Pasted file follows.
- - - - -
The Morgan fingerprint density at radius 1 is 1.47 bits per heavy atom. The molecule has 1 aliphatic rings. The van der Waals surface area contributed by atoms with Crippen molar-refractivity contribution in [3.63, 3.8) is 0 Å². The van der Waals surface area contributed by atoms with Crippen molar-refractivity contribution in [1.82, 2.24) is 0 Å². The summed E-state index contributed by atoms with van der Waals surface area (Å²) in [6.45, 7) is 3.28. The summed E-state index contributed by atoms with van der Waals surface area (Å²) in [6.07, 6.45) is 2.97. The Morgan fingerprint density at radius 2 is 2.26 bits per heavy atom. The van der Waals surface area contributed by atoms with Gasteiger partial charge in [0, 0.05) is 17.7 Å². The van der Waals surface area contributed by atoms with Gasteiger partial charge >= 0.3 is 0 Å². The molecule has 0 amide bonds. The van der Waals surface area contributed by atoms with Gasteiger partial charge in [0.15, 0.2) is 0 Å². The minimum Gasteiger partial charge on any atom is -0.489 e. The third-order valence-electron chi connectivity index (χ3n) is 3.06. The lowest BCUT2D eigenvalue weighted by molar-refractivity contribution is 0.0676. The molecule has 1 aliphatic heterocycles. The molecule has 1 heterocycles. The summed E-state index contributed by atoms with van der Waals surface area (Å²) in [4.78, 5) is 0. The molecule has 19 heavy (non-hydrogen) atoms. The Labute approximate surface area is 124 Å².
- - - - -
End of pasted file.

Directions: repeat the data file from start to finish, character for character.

The Morgan fingerprint density at radius 1 is 1.47 bits per heavy atom. The molecule has 1 aliphatic rings. The van der Waals surface area contributed by atoms with Crippen molar-refractivity contribution in [3.63, 3.8) is 0 Å². The van der Waals surface area contributed by atoms with Crippen molar-refractivity contribution in [1.82, 2.24) is 0 Å². The summed E-state index contributed by atoms with van der Waals surface area (Å²) in [6.45, 7) is 3.28. The summed E-state index contributed by atoms with van der Waals surface area (Å²) in [6.07, 6.45) is 2.97. The Morgan fingerprint density at radius 2 is 2.26 bits per heavy atom. The van der Waals surface area contributed by atoms with Gasteiger partial charge in [0, 0.05) is 17.7 Å². The van der Waals surface area contributed by atoms with Gasteiger partial charge >= 0.3 is 0 Å². The molecule has 0 amide bonds. The van der Waals surface area contributed by atoms with Gasteiger partial charge in [0.15, 0.2) is 0 Å². The minimum Gasteiger partial charge on any atom is -0.489 e. The third-order valence-electron chi connectivity index (χ3n) is 3.06. The lowest BCUT2D eigenvalue weighted by molar-refractivity contribution is 0.0676. The molecule has 1 aliphatic heterocycles. The molecule has 1 heterocycles. The summed E-state index contributed by atoms with van der Waals surface area (Å²) in [4.78, 5) is 0. The molecule has 19 heavy (non-hydrogen) atoms. The Labute approximate surface area is 124 Å².